Wolfgang Bosbach

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Wolfgang Bosbach
Bosbach, Wolfgang-0636.jpg
Wolfgang Bosbach (2012)
Member of the Bundestag
In office
1994 – 2017
Personal details
Born (1952-06-11) 11 June 1952 (age 66)
Bergisch Gladbach,
West Germany
Political partyChristian Democratic Union
Alma materUniversity of Cologne

Wolfgang Walter Wilhelm Bosbach (born 11 June 1952) is a German politician and member of the conservative party, the Christian Democratic Union (CDU), which he joined in 1972. A lawyer by profession, Bosbach is a partner at Winter, Jansen & Lamsfuß in Bergisch Gladbach.

Political career[edit]

Bosbach was a directly elected member of the Bundestag from 1994 until 2017, representing Rheinisch-Bergischer Kreis, and the deputy parliamentary group leader of his party from 2000 until 2009. From 1994 until 2002 and from 2009 until 2017, he served on the Committee on Internal Affairs.

In August 2011, Bosbach became the first senior CDU MP to say he would not vote for legal changes to allow the European Financial Stability Facility to buy sovereign bonds on the market.[1] He later criticized the permanent rescue mechanism – called European Stability Mechanism – was a step toward a European transfer union.[2] In 2012, he told German business magazine Wirtschaftswoche that Greece should leave the euro region to overhaul its economy.[3]

In 2013, Bosbach rejected calls to grant Muslims living in Germany two days of official holiday a year to mark important religious festivals, saying there was "no Islamic tradition in Germany" and that religious holidays here reflected the country's Christian heritage.[4]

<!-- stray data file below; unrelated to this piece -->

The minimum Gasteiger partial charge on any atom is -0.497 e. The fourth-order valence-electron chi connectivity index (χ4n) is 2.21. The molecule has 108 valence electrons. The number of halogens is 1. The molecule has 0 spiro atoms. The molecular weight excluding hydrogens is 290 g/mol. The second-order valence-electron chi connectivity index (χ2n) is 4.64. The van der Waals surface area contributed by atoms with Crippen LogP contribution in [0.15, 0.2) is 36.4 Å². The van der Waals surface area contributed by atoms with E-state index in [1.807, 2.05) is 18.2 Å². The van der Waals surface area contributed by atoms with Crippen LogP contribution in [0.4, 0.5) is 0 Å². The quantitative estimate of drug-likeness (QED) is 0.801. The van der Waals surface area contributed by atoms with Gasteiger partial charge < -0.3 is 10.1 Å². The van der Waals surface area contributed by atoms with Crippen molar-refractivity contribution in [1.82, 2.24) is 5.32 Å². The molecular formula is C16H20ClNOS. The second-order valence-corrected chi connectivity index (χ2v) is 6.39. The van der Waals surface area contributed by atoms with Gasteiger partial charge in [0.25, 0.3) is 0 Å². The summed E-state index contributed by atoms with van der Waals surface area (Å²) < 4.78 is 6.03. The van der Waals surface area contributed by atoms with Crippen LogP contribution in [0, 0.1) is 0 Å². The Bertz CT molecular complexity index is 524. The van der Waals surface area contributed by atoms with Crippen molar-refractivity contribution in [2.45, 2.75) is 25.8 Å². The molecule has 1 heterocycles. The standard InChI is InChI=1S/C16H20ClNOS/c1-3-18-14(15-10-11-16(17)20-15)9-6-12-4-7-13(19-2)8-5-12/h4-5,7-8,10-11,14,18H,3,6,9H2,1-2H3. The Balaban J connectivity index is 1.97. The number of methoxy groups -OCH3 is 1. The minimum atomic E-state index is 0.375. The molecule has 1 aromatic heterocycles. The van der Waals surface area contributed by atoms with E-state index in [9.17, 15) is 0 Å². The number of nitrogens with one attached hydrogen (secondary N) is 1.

Following the 2013 federal elections, Bosbach was part of the CDU/CSU team in the negotiations with the SPD on a coalition agreement.

On 27 February 2015 Bosbach voted against the Merkel government’s proposal for a four-month extension of Greece's bailout; in doing so, he joined a record number of 29 dissenters from the CDU/CSU parliamentary group who expressed skepticism about whether the Greek government under Prime Minister Alexis Tsipras could be trusted to deliver on its reform pledges.[5] On 17 July he voted against the government’s proposal to negotiate a third bailout for Greece;[6] in response to the resulting discussions with fellow conservative MPs, he resigned from his office as Chairman of the Committee on Internal Affairs.

In August 2016 Bosbach announced that he would not stand in the 2017 federal elections but instead resign from active politics by the end of the parliamentary term due to his deteriotating health. That same month, he agreed to serve as columnist for German tabloid Bild from 2017 on.

Other activities[edit]

Corporate boards[edit]




External links[edit]